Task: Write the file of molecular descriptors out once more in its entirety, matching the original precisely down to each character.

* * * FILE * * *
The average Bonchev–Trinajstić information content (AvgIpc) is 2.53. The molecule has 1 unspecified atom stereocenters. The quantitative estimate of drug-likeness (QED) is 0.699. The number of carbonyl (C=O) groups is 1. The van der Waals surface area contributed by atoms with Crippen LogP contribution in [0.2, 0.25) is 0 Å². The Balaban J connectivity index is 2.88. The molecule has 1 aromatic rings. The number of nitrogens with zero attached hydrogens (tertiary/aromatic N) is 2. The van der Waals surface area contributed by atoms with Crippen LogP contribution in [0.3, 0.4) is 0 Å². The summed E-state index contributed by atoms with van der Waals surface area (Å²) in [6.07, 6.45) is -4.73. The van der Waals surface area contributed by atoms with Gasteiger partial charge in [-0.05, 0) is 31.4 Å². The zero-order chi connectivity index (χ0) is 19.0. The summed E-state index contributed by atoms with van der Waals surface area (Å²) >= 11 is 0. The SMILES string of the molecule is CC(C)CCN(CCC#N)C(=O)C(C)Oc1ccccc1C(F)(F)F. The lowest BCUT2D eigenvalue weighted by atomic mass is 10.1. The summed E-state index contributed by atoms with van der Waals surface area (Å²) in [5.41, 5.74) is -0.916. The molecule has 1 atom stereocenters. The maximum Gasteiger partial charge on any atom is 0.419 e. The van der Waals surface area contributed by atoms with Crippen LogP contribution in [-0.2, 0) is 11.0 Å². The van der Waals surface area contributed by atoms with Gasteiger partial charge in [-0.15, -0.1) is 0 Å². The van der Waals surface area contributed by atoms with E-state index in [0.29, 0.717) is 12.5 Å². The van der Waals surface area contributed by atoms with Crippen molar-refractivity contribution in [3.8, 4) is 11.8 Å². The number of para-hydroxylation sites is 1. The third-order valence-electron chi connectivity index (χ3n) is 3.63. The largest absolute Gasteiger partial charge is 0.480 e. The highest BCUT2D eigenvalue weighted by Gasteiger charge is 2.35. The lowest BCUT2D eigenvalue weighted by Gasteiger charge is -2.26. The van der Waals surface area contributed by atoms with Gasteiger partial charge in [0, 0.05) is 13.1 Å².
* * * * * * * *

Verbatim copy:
The average Bonchev–Trinajstić information content (AvgIpc) is 2.53. The molecule has 1 unspecified atom stereocenters. The quantitative estimate of drug-likeness (QED) is 0.699. The number of carbonyl (C=O) groups is 1. The van der Waals surface area contributed by atoms with Crippen LogP contribution in [0.2, 0.25) is 0 Å². The Balaban J connectivity index is 2.88. The molecule has 1 aromatic rings. The number of nitrogens with zero attached hydrogens (tertiary/aromatic N) is 2. The van der Waals surface area contributed by atoms with Crippen LogP contribution in [0.3, 0.4) is 0 Å². The summed E-state index contributed by atoms with van der Waals surface area (Å²) in [6.07, 6.45) is -4.73. The van der Waals surface area contributed by atoms with Gasteiger partial charge in [-0.05, 0) is 31.4 Å². The zero-order chi connectivity index (χ0) is 19.0. The summed E-state index contributed by atoms with van der Waals surface area (Å²) >= 11 is 0. The SMILES string of the molecule is CC(C)CCN(CCC#N)C(=O)C(C)Oc1ccccc1C(F)(F)F. The lowest BCUT2D eigenvalue weighted by atomic mass is 10.1. The summed E-state index contributed by atoms with van der Waals surface area (Å²) in [5.41, 5.74) is -0.916. The molecule has 1 atom stereocenters. The maximum Gasteiger partial charge on any atom is 0.419 e. The van der Waals surface area contributed by atoms with Crippen LogP contribution in [-0.2, 0) is 11.0 Å². The van der Waals surface area contributed by atoms with Gasteiger partial charge in [-0.15, -0.1) is 0 Å². The van der Waals surface area contributed by atoms with E-state index in [0.29, 0.717) is 12.5 Å². The van der Waals surface area contributed by atoms with Crippen molar-refractivity contribution in [3.8, 4) is 11.8 Å². The number of para-hydroxylation sites is 1. The third-order valence-electron chi connectivity index (χ3n) is 3.63. The largest absolute Gasteiger partial charge is 0.480 e. The highest BCUT2D eigenvalue weighted by Gasteiger charge is 2.35. The lowest BCUT2D eigenvalue weighted by Gasteiger charge is -2.26. The van der Waals surface area contributed by atoms with Gasteiger partial charge in [0, 0.05) is 13.1 Å².